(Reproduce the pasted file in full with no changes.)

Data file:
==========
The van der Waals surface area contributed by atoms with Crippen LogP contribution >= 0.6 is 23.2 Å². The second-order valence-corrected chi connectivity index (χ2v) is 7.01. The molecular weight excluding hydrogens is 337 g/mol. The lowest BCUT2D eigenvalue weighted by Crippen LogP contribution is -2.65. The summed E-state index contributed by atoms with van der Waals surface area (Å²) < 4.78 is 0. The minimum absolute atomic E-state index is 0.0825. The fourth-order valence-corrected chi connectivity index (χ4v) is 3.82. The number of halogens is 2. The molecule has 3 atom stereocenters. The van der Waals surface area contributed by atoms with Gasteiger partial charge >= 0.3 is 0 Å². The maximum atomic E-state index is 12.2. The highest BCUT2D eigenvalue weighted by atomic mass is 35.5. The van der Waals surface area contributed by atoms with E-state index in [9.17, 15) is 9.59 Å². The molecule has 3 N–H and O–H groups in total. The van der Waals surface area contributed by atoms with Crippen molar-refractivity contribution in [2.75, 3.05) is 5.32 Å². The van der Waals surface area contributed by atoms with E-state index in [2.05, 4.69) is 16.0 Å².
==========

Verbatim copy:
The van der Waals surface area contributed by atoms with Crippen LogP contribution >= 0.6 is 23.2 Å². The second-order valence-corrected chi connectivity index (χ2v) is 7.01. The molecular weight excluding hydrogens is 337 g/mol. The lowest BCUT2D eigenvalue weighted by Crippen LogP contribution is -2.65. The summed E-state index contributed by atoms with van der Waals surface area (Å²) < 4.78 is 0. The minimum absolute atomic E-state index is 0.0825. The fourth-order valence-corrected chi connectivity index (χ4v) is 3.82. The number of halogens is 2. The molecule has 3 atom stereocenters. The van der Waals surface area contributed by atoms with Gasteiger partial charge >= 0.3 is 0 Å². The maximum atomic E-state index is 12.2. The highest BCUT2D eigenvalue weighted by atomic mass is 35.5. The van der Waals surface area contributed by atoms with E-state index in [9.17, 15) is 9.59 Å². The molecule has 3 N–H and O–H groups in total. The van der Waals surface area contributed by atoms with Crippen molar-refractivity contribution in [2.75, 3.05) is 5.32 Å². The van der Waals surface area contributed by atoms with E-state index in [2.05, 4.69) is 16.0 Å².